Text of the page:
Wednesday, November 16, 2011

Awaiting peace 30 years while serving community

This op-ed by Neil Berro was published in The New Haven Register, November 15, 2011.

Was it 30 years ago that I began my Jewish community service career, the week in March that President Ronald Reagan was shot?

When in college on my first trip to Israel in 1975, I barely knew there was such a thing as Jewish community service in which people worked full time. My mom always had done event fliers at the temple and my dad had volunteered in the early years to do the synagogue's financial books, while leaving the prayer books to higher authorities.

I always wanted to give back, believing it would never be possible to pay back the kindness and opportunities I was blessed to receive. Something in me said: Strive for social justice.

While American Jews still enjoy bountiful opportunities, there continues an unabated hate and terrorism campaign against Israel.

It is as if the enemies of Israel are unwilling to reflect upon needed reforms in their societies without being prodded by protests and revolutions. Even then, Israel remains the whipping boy and scapegoat for Arab and Muslim nations The Arab Spring has revealed how much work needs to be done to advance liberal democracy.

Israel in the last 30 years has built a largely modern society. Its scientists win Nobel Prizes. Along the way, Israel makes sacrifices of land for peace with uncertain commitments in return. Egypt, since the overthrow of Hosni Mubarak, has seen a breakdown in order in the sensitive Sinai Peninsula, where critical gas flows to Israel under the peace accord. On several occasions, sabotage has shut delivery while the Egyptians have been slow to restore contracted service, in an apparent attempt to raise prices.

Egypt's emerging electoral process includes many calling for the abrogation of the long-standing peace treaty with Israel.

With Iran making existential threats against Israel, with 100,000 Hamas and Hezbollah rockets ready and with nervous Arab regimes, such as Syria, threatening to deflect domestic attention by attacking Israel, Few can argue that Israel their has achieved a sense of permanence and peace with law-abiding neighbors. While Iranians speed to nuclear bombs, Israel must endure the bombast with the knowledge of history that those who threaten to kill Jews en masse mean what they say.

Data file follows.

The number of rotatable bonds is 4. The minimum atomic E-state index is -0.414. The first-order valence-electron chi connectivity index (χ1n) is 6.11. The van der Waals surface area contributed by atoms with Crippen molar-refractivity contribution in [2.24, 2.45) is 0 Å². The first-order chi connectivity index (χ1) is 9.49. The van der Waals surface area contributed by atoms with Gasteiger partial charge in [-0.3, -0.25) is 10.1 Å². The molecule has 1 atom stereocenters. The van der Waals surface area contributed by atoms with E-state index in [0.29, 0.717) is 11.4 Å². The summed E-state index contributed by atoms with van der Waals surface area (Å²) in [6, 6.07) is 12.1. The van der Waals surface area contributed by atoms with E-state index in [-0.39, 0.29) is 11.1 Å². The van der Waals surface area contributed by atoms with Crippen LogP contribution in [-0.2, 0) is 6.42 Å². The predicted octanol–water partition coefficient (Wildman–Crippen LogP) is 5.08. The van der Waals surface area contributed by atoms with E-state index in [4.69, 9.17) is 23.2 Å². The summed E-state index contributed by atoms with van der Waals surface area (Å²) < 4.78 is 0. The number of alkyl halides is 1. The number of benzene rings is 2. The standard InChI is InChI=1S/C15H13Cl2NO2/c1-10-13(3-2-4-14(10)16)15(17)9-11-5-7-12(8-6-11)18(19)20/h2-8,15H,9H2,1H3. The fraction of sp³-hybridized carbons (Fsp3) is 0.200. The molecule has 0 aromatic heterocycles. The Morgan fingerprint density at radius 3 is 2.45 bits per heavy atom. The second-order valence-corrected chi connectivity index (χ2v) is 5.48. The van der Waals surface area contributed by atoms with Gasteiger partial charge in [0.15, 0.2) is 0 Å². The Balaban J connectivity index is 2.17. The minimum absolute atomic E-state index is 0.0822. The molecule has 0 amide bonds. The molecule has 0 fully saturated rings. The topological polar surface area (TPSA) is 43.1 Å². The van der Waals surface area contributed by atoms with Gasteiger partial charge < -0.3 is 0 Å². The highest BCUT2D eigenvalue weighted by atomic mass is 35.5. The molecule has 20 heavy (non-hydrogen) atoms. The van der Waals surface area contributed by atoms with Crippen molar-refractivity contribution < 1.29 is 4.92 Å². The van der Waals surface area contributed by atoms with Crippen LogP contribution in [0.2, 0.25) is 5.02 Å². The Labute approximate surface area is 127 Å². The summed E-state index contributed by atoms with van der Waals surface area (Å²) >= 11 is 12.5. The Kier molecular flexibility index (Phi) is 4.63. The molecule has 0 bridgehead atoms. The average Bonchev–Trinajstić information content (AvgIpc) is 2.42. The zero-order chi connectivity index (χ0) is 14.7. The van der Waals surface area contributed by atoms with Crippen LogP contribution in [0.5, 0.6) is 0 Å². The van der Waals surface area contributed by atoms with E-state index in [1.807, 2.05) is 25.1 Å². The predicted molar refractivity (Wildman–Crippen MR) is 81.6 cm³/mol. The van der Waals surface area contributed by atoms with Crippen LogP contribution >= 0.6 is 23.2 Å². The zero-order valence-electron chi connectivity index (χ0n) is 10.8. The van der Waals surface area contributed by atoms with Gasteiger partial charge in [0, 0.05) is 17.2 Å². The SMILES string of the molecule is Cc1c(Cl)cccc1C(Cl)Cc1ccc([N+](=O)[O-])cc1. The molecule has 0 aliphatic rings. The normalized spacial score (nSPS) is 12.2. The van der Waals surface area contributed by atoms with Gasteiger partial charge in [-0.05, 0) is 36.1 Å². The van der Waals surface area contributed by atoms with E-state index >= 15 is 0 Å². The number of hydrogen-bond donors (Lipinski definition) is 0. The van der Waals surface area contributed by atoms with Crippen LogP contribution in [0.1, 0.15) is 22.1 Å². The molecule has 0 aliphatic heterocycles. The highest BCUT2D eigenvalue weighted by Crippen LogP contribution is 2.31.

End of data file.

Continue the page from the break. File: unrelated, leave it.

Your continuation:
While 1,000 murderers and assorted serious felons are returned unharmed, Israel places an equivalent value on the life of one young soldier. Sadly, many a Jewish family will be saying Kaddish for the dead because of such a painful choice to obtain the release of Gilad Shalit, who became every Israelis' child. The 1,000 freed Palestinians are the equivalent of 1,000 freed Cheshire home-invasion killers - not exactly an axiom for reassurance or for the prospects for peace.

For me and many Americans of all backgrounds, there remains the hope and expression that Israel will soon enjoy a full and meaningful peace with her neighbors grown tired of excuses instead of internal progress.

It is a small hope at best. Yet, in the region there are growing numbers of Arabs and Muslims who realize the future is hopeless without change that begins at home.

I have worked and waited for this to happen for 30 years. I have raised money to post flabby, middle-aged guards outside kindergartens in Israel. No people anywhere should ever have to do that. Sadly, kindergarten children are a favorite target of Palestinian killers.

Peace is possible, but only if and when the hatred and fascist ideology that drove the Nazis and continues to drive some in the Islamic world is finally retired forever.

Neil Berro of New Haven has worked for Jewish and Israeli causes since 1981. Write to him at the Register, 40 Sargent Drive, New Haven 06511.

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